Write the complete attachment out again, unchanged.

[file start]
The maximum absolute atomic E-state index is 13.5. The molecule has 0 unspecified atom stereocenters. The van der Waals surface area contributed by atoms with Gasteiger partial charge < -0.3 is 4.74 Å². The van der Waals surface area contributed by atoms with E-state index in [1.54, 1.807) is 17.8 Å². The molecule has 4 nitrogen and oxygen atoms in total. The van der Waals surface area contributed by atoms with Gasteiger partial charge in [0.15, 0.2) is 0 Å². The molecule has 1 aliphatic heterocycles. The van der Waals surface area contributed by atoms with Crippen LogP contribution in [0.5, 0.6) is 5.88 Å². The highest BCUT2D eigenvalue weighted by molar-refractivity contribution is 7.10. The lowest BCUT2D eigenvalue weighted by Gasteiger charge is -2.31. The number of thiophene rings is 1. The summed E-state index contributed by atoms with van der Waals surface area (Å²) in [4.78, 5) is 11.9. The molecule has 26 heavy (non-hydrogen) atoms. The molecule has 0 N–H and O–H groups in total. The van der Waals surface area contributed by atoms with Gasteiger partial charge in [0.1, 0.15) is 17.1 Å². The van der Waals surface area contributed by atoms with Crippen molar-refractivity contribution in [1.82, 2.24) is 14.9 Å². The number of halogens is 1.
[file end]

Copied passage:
The maximum absolute atomic E-state index is 13.5. The molecule has 0 unspecified atom stereocenters. The van der Waals surface area contributed by atoms with Gasteiger partial charge < -0.3 is 4.74 Å². The van der Waals surface area contributed by atoms with E-state index in [1.54, 1.807) is 17.8 Å². The molecule has 4 nitrogen and oxygen atoms in total. The van der Waals surface area contributed by atoms with Gasteiger partial charge in [0.15, 0.2) is 0 Å². The molecule has 1 aliphatic heterocycles. The van der Waals surface area contributed by atoms with Crippen LogP contribution in [0.5, 0.6) is 5.88 Å². The highest BCUT2D eigenvalue weighted by molar-refractivity contribution is 7.10. The lowest BCUT2D eigenvalue weighted by Gasteiger charge is -2.31. The number of thiophene rings is 1. The summed E-state index contributed by atoms with van der Waals surface area (Å²) in [4.78, 5) is 11.9. The molecule has 26 heavy (non-hydrogen) atoms. The molecule has 0 N–H and O–H groups in total. The van der Waals surface area contributed by atoms with Gasteiger partial charge in [0.1, 0.15) is 17.1 Å². The van der Waals surface area contributed by atoms with Crippen molar-refractivity contribution in [1.82, 2.24) is 14.9 Å². The number of halogens is 1.